Though changes in the design made the Army Air Corps decide that the B-17D was worthy of a new subdesignation, the B-17C and B-17D were very similar. In fact, both were given the same subdesignation (299H) by Boeing.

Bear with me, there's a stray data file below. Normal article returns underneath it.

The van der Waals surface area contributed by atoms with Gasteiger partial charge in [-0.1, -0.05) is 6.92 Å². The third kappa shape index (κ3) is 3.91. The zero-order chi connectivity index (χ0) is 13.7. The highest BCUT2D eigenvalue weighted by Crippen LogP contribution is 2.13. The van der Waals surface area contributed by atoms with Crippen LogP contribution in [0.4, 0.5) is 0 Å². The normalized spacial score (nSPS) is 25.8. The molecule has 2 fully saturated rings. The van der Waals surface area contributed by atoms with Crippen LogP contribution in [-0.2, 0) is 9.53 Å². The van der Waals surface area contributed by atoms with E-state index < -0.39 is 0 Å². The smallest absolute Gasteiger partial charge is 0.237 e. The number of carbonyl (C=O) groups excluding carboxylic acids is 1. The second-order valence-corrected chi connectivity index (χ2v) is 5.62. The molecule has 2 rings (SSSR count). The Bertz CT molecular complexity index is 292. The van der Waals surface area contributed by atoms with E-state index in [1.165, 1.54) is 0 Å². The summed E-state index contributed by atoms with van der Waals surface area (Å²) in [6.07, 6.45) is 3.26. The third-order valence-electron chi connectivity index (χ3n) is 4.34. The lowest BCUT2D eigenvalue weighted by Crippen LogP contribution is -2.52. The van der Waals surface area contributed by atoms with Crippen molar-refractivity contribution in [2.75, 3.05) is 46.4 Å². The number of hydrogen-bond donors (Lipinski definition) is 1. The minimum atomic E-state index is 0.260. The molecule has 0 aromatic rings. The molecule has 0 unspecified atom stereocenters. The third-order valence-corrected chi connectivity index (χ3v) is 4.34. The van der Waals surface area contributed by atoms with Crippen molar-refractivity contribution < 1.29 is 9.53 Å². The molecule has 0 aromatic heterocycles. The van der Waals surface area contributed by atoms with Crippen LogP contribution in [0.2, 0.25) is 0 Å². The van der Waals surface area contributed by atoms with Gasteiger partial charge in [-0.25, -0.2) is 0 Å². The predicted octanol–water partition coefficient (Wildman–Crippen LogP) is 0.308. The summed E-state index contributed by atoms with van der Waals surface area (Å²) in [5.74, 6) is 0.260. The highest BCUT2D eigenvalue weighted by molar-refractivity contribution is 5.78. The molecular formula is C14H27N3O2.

Several minor changes were made, both internally and externally. Outside, the engines received a set of cowling flaps for better cooling, and the external bomb racks were removed. On the inside, the electrical system was revised, and another crew member added. In the dorsal turret and bathtub turret, the guns were doubled, bringing the total armament to one 0.30 in (7.62 mm) and six 0.50 in (12.7 mm) machine guns. The B-17D also featured more extensive armor protection. A total of 42 were built, and the 18 remaining B-17Cs were also converted to B-17D format. The sole surviving example of this model of the Flying Fortress is undergoing refurbishment at the National Museum of the United States Air Force in Dayton, Ohio, and is known as "The Swoose". Former crew member Frank Kurtz named his daughter Swoosie Kurtz after this aircraft.